In an army created out of nothing, as Canada’s was in 1939, finding NCOs was a high priority. The senior officers at army headquarters in Ottawa drafted the plans. First, the permanent force’s NCOs were quickly spread out to the newly mobilized militia units; overall, Brown explains, the tiny force produced almost a quarter of the wartime sergeants major. Then militiamen, some with experience in the First World War, trained new recruits, looking for those with leadership potential and sometimes creating lance corporals after only a few days’ drill on the armoury floor. Some veterans went overseas with their units in the early years of the war, but, because of their age, almost all were sent home before seeing action.
Potential NCOs, as well as officers, were also spotted throughout the intake process, based on requisite physical and mental abilities. Brown’s data demonstrates that roughly 60 percent of NCOs had no military experience before their enlistment. Select men were sent on courses to learn specialized skills; they returned to their units with a promotion and the task of teaching their soldiers. Others, their potential ignored by the selection process, won promotion by their performance in action. The Seaforth Highlander Smokey Smith, for example, was promoted and busted repeatedly, until his moment to shine in combat. (After fighting off German tanks in October 1944, during the Italian campaign, Smith received the Victoria Cross, the only Canadian private to do so.)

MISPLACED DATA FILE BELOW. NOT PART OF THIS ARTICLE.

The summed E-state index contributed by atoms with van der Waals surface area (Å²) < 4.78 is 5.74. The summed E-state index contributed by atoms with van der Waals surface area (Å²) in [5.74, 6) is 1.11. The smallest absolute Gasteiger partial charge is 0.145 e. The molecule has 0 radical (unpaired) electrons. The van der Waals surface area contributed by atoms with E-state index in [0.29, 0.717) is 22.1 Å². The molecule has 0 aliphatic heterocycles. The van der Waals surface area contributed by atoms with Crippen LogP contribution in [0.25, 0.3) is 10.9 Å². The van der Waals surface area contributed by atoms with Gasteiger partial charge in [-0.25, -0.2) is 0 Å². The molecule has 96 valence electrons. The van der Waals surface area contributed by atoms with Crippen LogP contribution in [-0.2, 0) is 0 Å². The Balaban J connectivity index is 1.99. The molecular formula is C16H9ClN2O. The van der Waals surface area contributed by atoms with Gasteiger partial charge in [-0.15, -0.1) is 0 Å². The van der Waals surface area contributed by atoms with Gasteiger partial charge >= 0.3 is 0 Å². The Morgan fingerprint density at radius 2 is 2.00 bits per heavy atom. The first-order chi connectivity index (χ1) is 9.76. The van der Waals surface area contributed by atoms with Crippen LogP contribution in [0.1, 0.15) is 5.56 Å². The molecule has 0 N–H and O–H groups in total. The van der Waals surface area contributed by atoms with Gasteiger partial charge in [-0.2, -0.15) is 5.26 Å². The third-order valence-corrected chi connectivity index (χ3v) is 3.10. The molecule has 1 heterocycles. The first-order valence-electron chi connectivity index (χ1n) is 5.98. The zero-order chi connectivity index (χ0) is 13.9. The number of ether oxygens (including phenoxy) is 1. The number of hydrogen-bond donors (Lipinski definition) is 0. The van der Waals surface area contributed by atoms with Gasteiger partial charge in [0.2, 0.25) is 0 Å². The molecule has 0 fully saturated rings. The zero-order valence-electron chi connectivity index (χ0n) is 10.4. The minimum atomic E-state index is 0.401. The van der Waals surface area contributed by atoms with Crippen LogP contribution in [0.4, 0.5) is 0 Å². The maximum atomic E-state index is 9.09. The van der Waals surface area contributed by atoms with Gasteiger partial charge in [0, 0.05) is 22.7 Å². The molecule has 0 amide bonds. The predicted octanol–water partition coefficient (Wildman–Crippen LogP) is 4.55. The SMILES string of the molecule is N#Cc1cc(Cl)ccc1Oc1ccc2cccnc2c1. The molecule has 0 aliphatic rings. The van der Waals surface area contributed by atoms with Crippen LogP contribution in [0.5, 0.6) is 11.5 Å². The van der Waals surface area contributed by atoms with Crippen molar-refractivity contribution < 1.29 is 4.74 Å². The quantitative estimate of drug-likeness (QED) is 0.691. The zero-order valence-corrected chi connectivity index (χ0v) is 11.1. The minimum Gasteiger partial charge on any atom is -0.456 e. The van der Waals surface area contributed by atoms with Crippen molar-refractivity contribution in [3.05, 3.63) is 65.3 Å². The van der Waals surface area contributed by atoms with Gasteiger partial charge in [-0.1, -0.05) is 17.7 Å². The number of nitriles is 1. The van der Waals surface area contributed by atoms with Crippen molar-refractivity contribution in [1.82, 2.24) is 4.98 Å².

Building the Army’s Backbone is a fine book that breaks new ground. It is well written and well researched. The Canadian Letters and Images Project, run out of Vancouver Island University, has digitized hundreds of collections of letters that might have enriched the discussion of NCOs. Regrettably, Brown did not consult them.
David Borys is a historian based in Vancouver. Unfortunately, his new book on the First Canadian Army’s role in civil affairs in northwest Europe is neither well written nor well edited. Nonetheless, Civilians at the Sharp End gives attention to a topic that has remained under-examined for three-quarters of a century — one that had genuine importance.
The Allies had learned from the blitzkrieg of May 1940 that fleeing refugees could clog critical roads and impede the defenders’ military movements. So within weeks of D‑Day in June 1944, the army’s civil affairs teams worked to control refugee movements in France, shuttling civilians from the areas being fought over, housing and feeding them behind the lines, and, eventually, sending them home. As the fighting moved on, they removed rubble in the cities and towns, provided food, and cleared the way for Charles de Gaulle’s administrators to assume responsibility.
The situation was different in liberated Belgium, where resistance to the Nazis had been deeply divided by language, religion, and politics. When the government-in-exile returned from London, it showed itself to be weak and inefficient. Both factors caused the Canadians problems. The civil affairs teams had to take control of the supply of coal, for example, when Belgian officials simply proved inadequate. The task of dealing with civilians was also unique, especially at the port of Antwerp. In northern France, it was important to get civilians away from the battles. But in Antwerp, the aim was to keep the dockworkers on the job, even when the city came under prolonged attack from V‑1 flying bombs and V‑2 rockets. Despite heavy casualties, they stayed.